In response to this, SM argues that there were legal representatives from large law firms present when the artists signed the subsequent exclusive contracts, and it is unreasonable to suddenly claim the unfairness of those contracts after a change in legal representation.

However, it is misleading to claim that the appointment of new legal representatives makes it invalid to assert the unfairness of objectively unfair contracts. The essence of the issue should not be obscured by such an argument.

Article 5(1) of the subsequent exclusive contract states, “This Agreement shall be valid for a period of five years from… However, if the minimum quantity of albums specified in Article 4(4) is not released within this period, the duration of this Agreement shall be automatically extended until the point of fulfillment.” There is no upper limit to the duration of automatic extension.

This provision, which allows the contract period to be automatically extended indefinitely until the fulfillment of the specified album quantity, is clearly a form of indentured servitude. The legal representatives of the artists have rightly pointed out that it falls under the act of “unfairly utilizing a superior bargaining position to engage in transactions with the other party,” and the artists share the same view.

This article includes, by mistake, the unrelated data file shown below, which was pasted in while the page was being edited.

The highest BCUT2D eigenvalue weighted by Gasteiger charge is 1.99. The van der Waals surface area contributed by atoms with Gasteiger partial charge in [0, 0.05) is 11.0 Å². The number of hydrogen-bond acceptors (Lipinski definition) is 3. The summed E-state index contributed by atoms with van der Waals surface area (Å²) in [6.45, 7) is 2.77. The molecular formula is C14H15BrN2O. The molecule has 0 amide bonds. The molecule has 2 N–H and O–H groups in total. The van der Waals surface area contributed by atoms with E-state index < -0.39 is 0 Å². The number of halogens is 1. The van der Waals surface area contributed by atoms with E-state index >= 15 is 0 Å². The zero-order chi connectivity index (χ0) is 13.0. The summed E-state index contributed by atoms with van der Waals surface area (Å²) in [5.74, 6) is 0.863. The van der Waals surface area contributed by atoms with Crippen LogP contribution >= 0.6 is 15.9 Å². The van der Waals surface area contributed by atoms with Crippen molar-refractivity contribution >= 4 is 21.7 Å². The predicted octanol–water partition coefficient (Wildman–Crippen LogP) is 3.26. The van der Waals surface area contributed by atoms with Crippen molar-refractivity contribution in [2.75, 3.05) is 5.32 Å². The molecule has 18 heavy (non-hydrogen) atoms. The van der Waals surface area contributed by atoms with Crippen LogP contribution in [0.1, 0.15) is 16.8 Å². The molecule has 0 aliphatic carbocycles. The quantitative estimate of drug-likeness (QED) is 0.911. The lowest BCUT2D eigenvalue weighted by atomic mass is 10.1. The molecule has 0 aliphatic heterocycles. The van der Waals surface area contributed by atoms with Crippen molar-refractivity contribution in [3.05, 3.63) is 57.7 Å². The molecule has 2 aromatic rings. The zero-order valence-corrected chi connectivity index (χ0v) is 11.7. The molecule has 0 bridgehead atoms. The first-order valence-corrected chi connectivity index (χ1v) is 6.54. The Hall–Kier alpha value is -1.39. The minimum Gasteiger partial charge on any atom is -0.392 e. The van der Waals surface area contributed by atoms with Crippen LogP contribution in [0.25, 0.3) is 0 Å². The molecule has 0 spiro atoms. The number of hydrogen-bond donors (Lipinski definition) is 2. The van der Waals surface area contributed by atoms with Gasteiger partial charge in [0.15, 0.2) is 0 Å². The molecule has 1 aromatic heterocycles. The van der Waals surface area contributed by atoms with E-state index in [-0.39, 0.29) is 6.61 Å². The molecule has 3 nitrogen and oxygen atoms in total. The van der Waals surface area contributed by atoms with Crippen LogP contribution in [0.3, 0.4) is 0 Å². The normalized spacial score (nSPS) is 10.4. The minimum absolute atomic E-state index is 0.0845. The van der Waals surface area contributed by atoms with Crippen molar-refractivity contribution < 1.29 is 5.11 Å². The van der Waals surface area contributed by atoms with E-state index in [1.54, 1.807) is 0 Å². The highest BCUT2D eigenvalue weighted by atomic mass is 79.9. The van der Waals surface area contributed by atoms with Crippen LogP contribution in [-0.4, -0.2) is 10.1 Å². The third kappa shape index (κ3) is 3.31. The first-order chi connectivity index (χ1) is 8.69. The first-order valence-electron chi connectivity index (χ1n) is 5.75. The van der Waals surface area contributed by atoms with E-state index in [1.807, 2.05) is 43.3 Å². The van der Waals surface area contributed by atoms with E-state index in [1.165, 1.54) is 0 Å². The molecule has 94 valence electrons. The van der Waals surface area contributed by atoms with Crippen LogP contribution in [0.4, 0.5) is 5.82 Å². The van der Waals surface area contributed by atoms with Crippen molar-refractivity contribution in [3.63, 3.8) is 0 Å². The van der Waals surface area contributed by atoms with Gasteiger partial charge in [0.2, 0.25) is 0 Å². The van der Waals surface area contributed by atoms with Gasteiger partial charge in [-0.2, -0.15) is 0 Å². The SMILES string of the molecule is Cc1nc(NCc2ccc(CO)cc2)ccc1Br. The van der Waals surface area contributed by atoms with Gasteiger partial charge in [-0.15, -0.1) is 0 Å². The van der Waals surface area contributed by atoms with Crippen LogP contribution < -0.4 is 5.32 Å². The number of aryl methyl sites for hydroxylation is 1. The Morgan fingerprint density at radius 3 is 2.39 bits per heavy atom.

Moreover, signing subsequent exclusive contracts that are not only long-term but also without an upper limit on the duration, when the original exclusive contract still has over a year remaining, cannot be deemed justifiable. SM has not even paid any contract fees for the subsequent exclusive contracts to the artists.

In light of these excessively long-term existing exclusive contracts and unfair subsequent exclusive contracts, Baekhyun, Xiumin, and Chen are seriously considering filing a complaint with the Fair Trade Commission.

Point 5

  • Regarding future EXO activities

Our artists are actively exploring ways to continue EXO activities sincerely even if they terminate their exclusive contracts with SM. In fact, during the process of negotiating with SM before the termination of the exclusive contracts, Baekhyun, Chen, and Xiumin preemptively proposed a negotiation plan to continue EXO activities together even if they leave SM.

Separate from the legal issues concerning the dissolution of the contractual relationship with SM, our artists sincerely appreciate the immense love and support that fans have shown to EXO over the years.

Regardless of how the legal issues are resolved in the future, we will continue to work diligently and sincerely as the team EXO.

Source: (A)